On a day in May 2019, a boy came home to find his mother passed out on the floor with a cut on her foot. The boy called for an ambulance, but when his mother awoke, she refused to go to the hospital. That’s when EMS called the cops.
Two officers, Charles Judd and Jacob Pierse, tried to cajole her into the ambulance, alternately threatening her with jail and promising to let her see her children. Finally, they resorted to force. As she stepped off her porch, the officers grabbed her, but she clung to the railing. One officer lifted her feet off the ground as he pulled her, while the other pried her grip from the bannister.
Months later, the Civilian Police Review Board, taking up a complaint from the woman, decided the officers had done only what was necessary. But they also found that neither officer had filed a use of force report, as required by department policy for anything above “de minimis” force.
“Do you think that somebody holding onto their house, grabbing onto their porch railing and having to be pried off of it – is that minimal resistance?” Michael Graham, head of the CPRB, asked the investigator. “They physically ripped her off of that porch. Whether or not it was justified is another question, but I think it demands a use of force report to be filled out.”
“De minimis” force, according to the department’s definition, includes “physical interactions meant to guide and/or control a subject that do not constitute reportable force.”
The board voted that the officers had violated the department’s policy on reporting use of force, and recommended they be given a “letter of reinstruction” explaining that use of force on someone who is resisting officers needs to be reported.
But Judd and Pierse weren’t the only ones who didn’t report a use of force that led to a complaint.
Of the 11 use of force policy violations in 2019 and 2020 for which the Cleveland Police Department provided officer names and incident dates, Scene could find corresponding use of force reports from that officer for just two. In fact, in eight of the cases, failing to report a use of force was either one of the charges or the only charge for which officers were disciplined.
Scene was also unable to find a corresponding UOF report for three complaints made to the Office of Professional Standards where the complainant named either an officer or a subject. Nor was there a use of force report for either of the cases where the CPRB ruled there was an excessive use of force – though one of the officers involved, Santillo, filed a force report for a different incident on the same night that resulted in a man being sent to a hospital.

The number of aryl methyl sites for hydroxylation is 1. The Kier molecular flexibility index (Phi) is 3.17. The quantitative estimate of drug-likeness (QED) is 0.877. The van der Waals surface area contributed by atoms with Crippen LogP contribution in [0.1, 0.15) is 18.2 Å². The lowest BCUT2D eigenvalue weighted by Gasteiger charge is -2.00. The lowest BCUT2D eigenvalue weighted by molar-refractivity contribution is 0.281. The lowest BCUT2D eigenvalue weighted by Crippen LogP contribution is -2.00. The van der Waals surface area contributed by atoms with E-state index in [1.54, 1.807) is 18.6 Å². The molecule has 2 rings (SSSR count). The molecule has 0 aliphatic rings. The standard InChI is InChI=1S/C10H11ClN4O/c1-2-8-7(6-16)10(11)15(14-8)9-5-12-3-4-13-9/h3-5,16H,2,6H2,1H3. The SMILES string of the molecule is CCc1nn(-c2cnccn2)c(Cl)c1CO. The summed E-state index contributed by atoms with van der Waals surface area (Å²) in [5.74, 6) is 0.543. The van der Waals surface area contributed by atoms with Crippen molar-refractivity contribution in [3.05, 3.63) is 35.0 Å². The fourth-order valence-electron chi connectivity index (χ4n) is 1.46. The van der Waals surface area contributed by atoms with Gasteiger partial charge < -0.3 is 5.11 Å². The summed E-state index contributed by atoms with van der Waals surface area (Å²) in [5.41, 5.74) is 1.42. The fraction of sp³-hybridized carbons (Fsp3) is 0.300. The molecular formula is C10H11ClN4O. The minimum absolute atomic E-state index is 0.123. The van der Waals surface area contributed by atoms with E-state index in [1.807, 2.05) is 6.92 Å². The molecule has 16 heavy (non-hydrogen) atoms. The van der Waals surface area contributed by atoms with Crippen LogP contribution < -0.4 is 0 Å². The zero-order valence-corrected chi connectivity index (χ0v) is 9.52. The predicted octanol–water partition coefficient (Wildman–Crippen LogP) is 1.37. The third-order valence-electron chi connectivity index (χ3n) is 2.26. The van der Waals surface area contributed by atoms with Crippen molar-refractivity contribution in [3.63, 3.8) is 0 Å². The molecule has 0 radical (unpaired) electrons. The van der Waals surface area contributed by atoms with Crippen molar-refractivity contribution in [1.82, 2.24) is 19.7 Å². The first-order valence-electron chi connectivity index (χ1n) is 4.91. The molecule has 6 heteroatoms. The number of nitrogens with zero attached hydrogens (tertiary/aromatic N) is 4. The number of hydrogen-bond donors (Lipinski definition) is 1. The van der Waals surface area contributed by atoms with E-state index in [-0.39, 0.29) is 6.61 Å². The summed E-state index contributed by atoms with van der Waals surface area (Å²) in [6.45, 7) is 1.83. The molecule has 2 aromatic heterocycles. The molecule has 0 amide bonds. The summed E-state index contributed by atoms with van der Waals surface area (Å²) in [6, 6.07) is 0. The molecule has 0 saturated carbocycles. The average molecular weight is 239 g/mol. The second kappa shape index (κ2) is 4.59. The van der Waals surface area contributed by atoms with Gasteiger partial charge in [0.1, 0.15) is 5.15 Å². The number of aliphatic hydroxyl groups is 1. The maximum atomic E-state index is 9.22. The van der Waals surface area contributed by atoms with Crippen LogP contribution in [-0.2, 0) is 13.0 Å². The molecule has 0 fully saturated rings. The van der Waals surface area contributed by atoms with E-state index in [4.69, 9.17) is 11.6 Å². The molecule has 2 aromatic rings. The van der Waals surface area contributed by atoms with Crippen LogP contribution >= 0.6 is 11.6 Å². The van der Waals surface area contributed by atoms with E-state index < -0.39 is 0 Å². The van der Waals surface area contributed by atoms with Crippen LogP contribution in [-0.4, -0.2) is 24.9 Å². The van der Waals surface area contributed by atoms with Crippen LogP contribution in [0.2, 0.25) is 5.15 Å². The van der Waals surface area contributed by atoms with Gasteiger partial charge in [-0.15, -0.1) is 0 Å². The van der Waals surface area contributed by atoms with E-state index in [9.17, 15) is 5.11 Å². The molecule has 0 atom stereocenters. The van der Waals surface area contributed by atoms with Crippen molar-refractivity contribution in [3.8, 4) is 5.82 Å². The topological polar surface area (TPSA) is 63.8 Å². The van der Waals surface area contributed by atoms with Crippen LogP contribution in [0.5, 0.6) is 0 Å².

Statistics in the annual use of force report released by the city indicate the use of force has declined in recent years. But Kareem Henton, an organizer with Black Lives Matter-Cleveland, said that could just reflect inadequate reporting.
“When they don’t list use of force the way it should be listed...what they’re doing is, they’re padding the stats,” he said. “[The police monitor is] going to just be looking at statistics, and the statistics are going to show [potentially] lethal use of force is down.”
Body cameras missed many encounters
In Judd and Pierse’s case, the CPRB was able to watch video from their wearable camera systems to find out what happened. But officers don’t always turn those systems on when they’re supposed to – which is any time they encounter a potential victim, witness, or suspect – or they may not work.
In 2020, 47 body camera policy violations were listed in divisional notices. Twenty of those officers received a one-day suspension, while 12 were given non-disciplinary letters of reinstruction.
In use of force incident reports that were filed, officers frequently cited issues with their body cameras. In 24 of the reports, officers wrote that either their or their partner’s camera had been knocked off their vest. In another 17 incidents, their camera was turned off or in buffer mode. One officer wrote, when he mentioned that his partner’s camera turned off, “this is not uncommon when officers are dealing with non-compliant individuals.”
After a police officer killed Tamir Rice in 2014, the police department invested $2.4 million in Axon-brand wearable cameras.
Professor Stephanie Kent, a sociologist who studies police, said camera footage can be valuable for both police officers and citizens if an encounter turns acrimonious.
“Any time there’s a recording that’s additional evidence that’s additional information that can both help exonerate police in cases when they’re wrongfully accused of misconduct and also help hold them accountable when there are justified complaints by citizens.”
But, she added, departments struggle with “how to enforce the use of them, and what the policies will be about those exceptions when they don’t work or there’s a problem with them.”